Recommended for ages 12+
Ani Lee is a 15 year-old hacker who’s been given a file to keep safe. It’s no ordinary file, and people are after it – after Ani.
Joe is a 17 year-old American living in London, working for a top secret arm of British intelligence. He’s got a chip in his head that helps him control his violent temper, and it gives him some pretty incredible abilities. He’s checking out a new music craze among nerds – X-Core – and a possible link between this underground music scene and the disappearance of an old school friend.
Joe and Ani meet as their investigations converge, and they realize that the .wav file is no ordinary sound file. There’s something in that file that’s causing some pretty crazy reactions, and it’s directly linked to the X-Core movement. Conspiracy theorists, put on your tin foil hats, because the plot goes all the way up and involves some very important people. People who will kill to get what they want.
I do miss a good cyberpunk novel, and dove into dotwav, looking forward to a good technothriller. And dotwav is a good read, it just didn’t knock my socks off like I hoped it would. Something in the execution just fell a little flat for me. There were quite a few instances of over-explanation and soapboxing that dialed my interest down, for starters. I didn’t feel like I was invested enough in the characters to root for or against them. I did like where they went with the .wav file’s origin, but the conspiracy faltered a little. The ending left the possibility of a sequel open.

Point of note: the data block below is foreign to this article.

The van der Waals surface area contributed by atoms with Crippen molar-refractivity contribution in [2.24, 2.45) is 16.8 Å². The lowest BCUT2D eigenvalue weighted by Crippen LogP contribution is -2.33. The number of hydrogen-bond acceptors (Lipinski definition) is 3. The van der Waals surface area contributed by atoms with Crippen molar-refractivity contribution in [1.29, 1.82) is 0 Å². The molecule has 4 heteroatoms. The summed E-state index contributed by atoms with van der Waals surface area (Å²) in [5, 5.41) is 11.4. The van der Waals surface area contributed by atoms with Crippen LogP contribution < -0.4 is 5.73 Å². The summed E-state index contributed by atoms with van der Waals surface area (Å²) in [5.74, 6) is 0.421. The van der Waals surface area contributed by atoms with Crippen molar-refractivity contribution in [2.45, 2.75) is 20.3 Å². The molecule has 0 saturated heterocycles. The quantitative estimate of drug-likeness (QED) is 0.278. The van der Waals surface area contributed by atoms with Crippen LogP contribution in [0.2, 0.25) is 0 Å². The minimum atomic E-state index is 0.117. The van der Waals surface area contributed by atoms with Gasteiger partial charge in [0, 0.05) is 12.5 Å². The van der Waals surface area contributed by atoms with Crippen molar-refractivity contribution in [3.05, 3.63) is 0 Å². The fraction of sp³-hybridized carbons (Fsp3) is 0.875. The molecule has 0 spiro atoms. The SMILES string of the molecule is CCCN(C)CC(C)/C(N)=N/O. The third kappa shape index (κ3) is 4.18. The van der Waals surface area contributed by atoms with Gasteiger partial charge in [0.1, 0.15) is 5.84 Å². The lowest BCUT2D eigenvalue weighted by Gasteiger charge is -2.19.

Add this to your shelves if you have techno-thriller, cyberpunk readers. I’d display it with some Cory Doctorow books, particularly Little Brother; for readers bridging the middle grade-YA gap, I’d also put out a copy of Dragons vs Drones. I know I’m dating myself, but I’d talk up Mr. Robot and the James Bond movies – and all the cool gadgets! – to flesh out Ani and Joe’s backgrounds and make them a little more tangible to my readers.